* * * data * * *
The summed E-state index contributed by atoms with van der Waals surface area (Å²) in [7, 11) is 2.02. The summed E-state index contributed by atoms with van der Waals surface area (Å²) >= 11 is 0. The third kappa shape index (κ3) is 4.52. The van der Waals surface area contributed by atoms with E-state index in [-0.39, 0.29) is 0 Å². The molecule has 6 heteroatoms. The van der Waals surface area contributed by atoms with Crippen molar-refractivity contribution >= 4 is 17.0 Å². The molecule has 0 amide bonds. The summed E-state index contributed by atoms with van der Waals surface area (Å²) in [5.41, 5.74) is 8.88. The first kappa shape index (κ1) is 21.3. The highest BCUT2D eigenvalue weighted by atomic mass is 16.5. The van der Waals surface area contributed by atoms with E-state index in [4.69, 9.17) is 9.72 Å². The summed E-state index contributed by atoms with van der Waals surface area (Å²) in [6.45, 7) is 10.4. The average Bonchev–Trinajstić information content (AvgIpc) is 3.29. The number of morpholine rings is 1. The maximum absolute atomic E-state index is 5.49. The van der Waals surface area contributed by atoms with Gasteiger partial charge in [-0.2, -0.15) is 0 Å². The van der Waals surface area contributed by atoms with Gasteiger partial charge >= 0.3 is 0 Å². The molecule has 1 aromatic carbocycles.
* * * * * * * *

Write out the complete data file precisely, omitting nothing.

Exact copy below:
The summed E-state index contributed by atoms with van der Waals surface area (Å²) in [7, 11) is 2.02. The summed E-state index contributed by atoms with van der Waals surface area (Å²) >= 11 is 0. The third kappa shape index (κ3) is 4.52. The van der Waals surface area contributed by atoms with E-state index in [-0.39, 0.29) is 0 Å². The molecule has 6 heteroatoms. The van der Waals surface area contributed by atoms with Crippen molar-refractivity contribution >= 4 is 17.0 Å². The molecule has 0 amide bonds. The summed E-state index contributed by atoms with van der Waals surface area (Å²) in [5.41, 5.74) is 8.88. The first kappa shape index (κ1) is 21.3. The highest BCUT2D eigenvalue weighted by atomic mass is 16.5. The van der Waals surface area contributed by atoms with E-state index in [4.69, 9.17) is 9.72 Å². The summed E-state index contributed by atoms with van der Waals surface area (Å²) in [6.45, 7) is 10.4. The average Bonchev–Trinajstić information content (AvgIpc) is 3.29. The number of morpholine rings is 1. The maximum absolute atomic E-state index is 5.49. The van der Waals surface area contributed by atoms with Gasteiger partial charge in [-0.2, -0.15) is 0 Å². The van der Waals surface area contributed by atoms with Gasteiger partial charge >= 0.3 is 0 Å². The molecule has 1 aromatic carbocycles.